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The other Example is pretty complex and I didn't understand it at all, my problem is similar somehow but as I said it's simpler and might yield in simpler answer

public List<? extends Parent> myfunction(List<? extends Parent> mylist){
       mylist.add(new Child())  ; //Doesn't Compile
}
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Show us how you declare the child and Parent classes. Plus I would suggest to always use First capital letter for any class name. –  Boro Apr 23 '11 at 11:44

4 Answers 4

up vote 7 down vote accepted

I believe you're looking for a method that takes a list, adds something to it, and then returns the list. The list is generic and you want the return type to match the type of the parameter.

Here's how you do it, in the general case:

public <T extends Parent> List<T> myfunction(List<T> myList) {
   ... // Add something to myList
   return myList;
} 

Specifically, you're trying to add new Child() to myList. This cannot work. myfunction() may be called with many kinds of lists, whereas adding new Child() can only work if the list is either a List<Parent> or a List<Child>. Here's an example for a List of different kind:

public static class Parent {}  
public static class Child extends Parent {}  
public static class OtherChild extends Parent {}

public <T extends Parent> List<T> myfunction(List<T> myList) {
  myList.add(new Child());
  return myList;
} 

myfunction(new ArrayList<OtherChild>());

In the last line, myfunction() is called with a List of OtherChild objects. Obviously, adding a Child object into such a list is illegal. The compiler prevents that by rejecting the definition of myfunction()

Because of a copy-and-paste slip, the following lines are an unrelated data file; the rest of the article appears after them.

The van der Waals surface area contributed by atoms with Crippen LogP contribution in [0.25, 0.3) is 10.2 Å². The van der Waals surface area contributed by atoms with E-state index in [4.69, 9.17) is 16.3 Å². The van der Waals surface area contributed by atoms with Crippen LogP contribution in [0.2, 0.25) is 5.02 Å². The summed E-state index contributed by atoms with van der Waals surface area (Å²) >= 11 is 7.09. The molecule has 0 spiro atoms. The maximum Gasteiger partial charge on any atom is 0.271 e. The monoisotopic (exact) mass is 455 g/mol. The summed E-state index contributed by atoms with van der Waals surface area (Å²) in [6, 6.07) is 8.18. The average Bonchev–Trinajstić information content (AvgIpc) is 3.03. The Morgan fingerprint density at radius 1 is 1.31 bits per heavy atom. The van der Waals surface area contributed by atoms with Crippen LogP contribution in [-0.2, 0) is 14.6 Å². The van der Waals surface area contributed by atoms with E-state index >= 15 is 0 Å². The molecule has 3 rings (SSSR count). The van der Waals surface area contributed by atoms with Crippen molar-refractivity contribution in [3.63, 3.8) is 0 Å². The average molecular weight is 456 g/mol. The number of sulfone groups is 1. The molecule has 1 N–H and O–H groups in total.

Appendix

If you want myfunction() to be able to add an element to myList you need to use a factory (since Java does not allow new T() where T is a type parameter - due to type erasure). Here's how myfunction() should look like:

public interface Factory<T> {
  public T create();
}

public <T extends Parent> List<T> myfunction(List<T> myList, 
                                             Factory<? extends T> factory) {
  myList.add(factory.create());
  return myList;
} 

And now, its usage:

public static class ChildOfOtherChild extends OtherChild {}

myfunction(new ArrayList<OtherChild>(), new Factory<ChildOfOtherChild>() {
    @Override public ChildOfOtherChild create() { return new ChildOfOtherChild(); }
  });
}
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That much better, but how to create an element of type T? –  Arne Burmeister Apr 23 '11 at 12:01
    
This cannot work in Java. You cannot do new T() where T is a type parameter. You can use a factory to overcome that (I am writing an appendix to the answer which discusses this) –  Itay Maman Apr 23 '11 at 12:07
    
+1 for the explanation of Factory Mechanism ! –  Ismail Marmoush Apr 23 '11 at 13:00

What List<? extends Parent> means is "a list that contains only instances of some unknown subclass of Parent" - and since you don't know what subclass it is, you can't add anything except null to the list (you can get Parent instances from it, though).

If you have a specific subclass Child that you want to add instances of to the list, then what you really need is this:

public List<Child> myfunction(List<Child> mylist)
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1  
"can't add anything" isn't exactly true. You can add null. –  Joachim Sauer Apr 23 '11 at 13:25

Following on Jon Skeet's example in the other question, let's say you used

public List<? extends Fruit> myfunction(List<? extends Fruit> mylist){
       mylist.add(new Apple())  ; //Doesn't Compile
       return myList;
}

but then called it with

List<Banana> bananas = new ArrayList<Banana>();
bananas = myfunction(bananas);

You can't add an apple to a list of bananas.

What you can do is

public List<Fruit> addApple(List<Fruit> mylist){
       mylist.add(new Apple())  ; 
       return myList;
}

public List<Fruit> addBanana(List<Fruit> mylist){
       mylist.add(new Banana())  ; 
       return myList;
}
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What about adding a return statement, or declare the method to return void...

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the example was written for explanation purpose only as you can see I used the parent and child analogy feel free to edit –  Ismail Marmoush Apr 23 '11 at 11:50
    
Yea this is also the issue here. –  Boro Apr 23 '11 at 11:50

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